- The current and future occupancy of the hospitals in the state you selected.
- If more beds are needed and how many.
- The best strategy for transferring patients between hospitals.
This website shows how to transfer patients to optimally use the available capacity of hospitals in the US. You can find out how many additional beds are needed per hospital or region.
Enter an place to see how hospitals in that area are ranked based on their potential to accept new patients. The more stressed or further away the hospital, the lower its rank will be.
This page is almost fully customizable. You can choose any US hospital system, Hospital Service Area (HSA), Hospital Referral Region (HRR), or state. For instance, select Johns Hopkins Health System, NYC Health and Hospitals, or Houston, TX HRR from the dropdown menus and run the models in real time to see the results.
Other customizable parameters include:
With the ongoing COVID-19 pandemic, many hospitals across the US are at capacity or are quickly approaching it. Hospitals are coping with the COVID surge through a variety of methods, including opening up new beds, but these are often costly and can hurt the level of care that patients receive. This burden on hospitals can be reduced if we optimally transfer patients from over-capacity hospitals to nearby hospitals that have available space.
To find the optimal number of patients to transfer and where to transfer them to, we use mathematical optimization models developed by the Johns Hopkins Center for Systems Science and Engineering (JHU CSSE), hospitalization data from the US Department of Health and Human Services (HHS), and COVID forecasts from the US Centers for Disease Control (CDC). To learn more, visit the About tab.
Introduction. The COVID-19 pandemic has put an unprecedented strain on healthcare capacity around the globe. To accommodate the surge in patients, healthcare facilities have responded by both reducing demand, through canceling elective procedures, and by increasing capacity, through opening up new COVID-19-suitable beds and calling in additional personnel. While these measures have proven effective, increased hospital load and delays in elective care may result in adverse effects for patients. Additionally, increasing COVID-19 capacity is costly, slow, and may not be feasible for all healthcare centers. We aim to develop data-driven strategies to handle the COVID-19 patient surge more effectively by using coordination between hospitals.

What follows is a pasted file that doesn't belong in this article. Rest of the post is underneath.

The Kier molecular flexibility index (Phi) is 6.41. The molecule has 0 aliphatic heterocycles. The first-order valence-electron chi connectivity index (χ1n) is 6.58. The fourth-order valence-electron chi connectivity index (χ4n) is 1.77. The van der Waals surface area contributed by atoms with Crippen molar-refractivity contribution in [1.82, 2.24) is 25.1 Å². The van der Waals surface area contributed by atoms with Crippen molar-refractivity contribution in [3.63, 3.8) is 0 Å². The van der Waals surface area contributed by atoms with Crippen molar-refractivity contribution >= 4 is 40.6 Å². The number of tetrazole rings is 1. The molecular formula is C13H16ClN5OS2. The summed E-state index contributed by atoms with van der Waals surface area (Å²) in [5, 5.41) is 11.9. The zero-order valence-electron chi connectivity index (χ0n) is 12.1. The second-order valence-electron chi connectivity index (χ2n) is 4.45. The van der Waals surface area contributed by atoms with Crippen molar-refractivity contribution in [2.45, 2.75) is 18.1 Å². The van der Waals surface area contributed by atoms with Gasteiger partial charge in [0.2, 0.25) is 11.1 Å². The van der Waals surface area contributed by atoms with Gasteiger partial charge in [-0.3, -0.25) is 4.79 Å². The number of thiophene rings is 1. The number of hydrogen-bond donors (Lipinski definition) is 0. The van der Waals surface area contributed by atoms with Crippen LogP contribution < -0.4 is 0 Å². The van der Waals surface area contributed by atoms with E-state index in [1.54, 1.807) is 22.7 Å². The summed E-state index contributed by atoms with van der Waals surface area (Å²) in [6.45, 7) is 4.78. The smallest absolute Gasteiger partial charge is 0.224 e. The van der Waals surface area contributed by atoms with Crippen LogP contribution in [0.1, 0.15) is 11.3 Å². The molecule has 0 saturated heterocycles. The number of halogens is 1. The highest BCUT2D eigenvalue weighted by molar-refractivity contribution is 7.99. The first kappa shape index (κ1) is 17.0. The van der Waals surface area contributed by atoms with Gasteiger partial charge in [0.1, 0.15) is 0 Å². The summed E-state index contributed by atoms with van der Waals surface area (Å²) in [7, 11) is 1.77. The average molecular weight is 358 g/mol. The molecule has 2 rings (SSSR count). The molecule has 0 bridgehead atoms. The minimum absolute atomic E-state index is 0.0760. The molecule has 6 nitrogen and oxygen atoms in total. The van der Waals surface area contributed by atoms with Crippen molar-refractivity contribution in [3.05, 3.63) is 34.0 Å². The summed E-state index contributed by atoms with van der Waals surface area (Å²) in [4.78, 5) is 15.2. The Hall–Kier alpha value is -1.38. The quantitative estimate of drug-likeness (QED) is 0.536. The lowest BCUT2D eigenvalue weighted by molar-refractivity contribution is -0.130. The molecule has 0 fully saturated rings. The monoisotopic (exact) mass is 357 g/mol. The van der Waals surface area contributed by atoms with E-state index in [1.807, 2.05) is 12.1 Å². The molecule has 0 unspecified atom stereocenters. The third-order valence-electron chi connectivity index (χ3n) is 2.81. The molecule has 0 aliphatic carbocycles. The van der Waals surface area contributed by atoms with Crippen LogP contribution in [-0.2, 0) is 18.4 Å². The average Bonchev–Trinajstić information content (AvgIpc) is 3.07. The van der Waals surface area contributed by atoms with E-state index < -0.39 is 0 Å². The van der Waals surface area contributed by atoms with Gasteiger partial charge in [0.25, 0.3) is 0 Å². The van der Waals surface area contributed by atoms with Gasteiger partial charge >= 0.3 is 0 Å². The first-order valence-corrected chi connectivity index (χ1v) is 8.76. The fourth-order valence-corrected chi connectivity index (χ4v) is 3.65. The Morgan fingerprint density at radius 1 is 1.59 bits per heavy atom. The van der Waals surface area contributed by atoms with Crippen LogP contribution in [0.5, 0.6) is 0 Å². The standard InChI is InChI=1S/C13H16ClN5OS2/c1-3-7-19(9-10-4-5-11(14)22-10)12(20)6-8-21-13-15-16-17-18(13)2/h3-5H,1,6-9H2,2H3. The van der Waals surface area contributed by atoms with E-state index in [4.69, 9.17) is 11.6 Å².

Capacity Management. We use mathematical optimization to determine optimal strategies to reduce the burden of COVID-19 on hospitals. In particular, we focus on patient transfers. In practice, hospitals, even those in the same region or system, experience very different COVID patient loads, meaning that some may have unused capacity even while COVID overwhelms other hospitals. Patient transfers can balance these uneven loads and ensure that all capacity to care for patients is efficiently used. Patient transfers were used by some hospital systems that were hit particularly hard during the first wave of the pandemic, but these transfers were generally made reactively as hospitals ran out of capacity rather than planned. Optimal coordinated transfers have potential to significantly help hospitals cope with the burden of COVID and ensure that all patients receive the best possible level of care. We aim to demonstrate the benefits of this approach on this website using real-world data.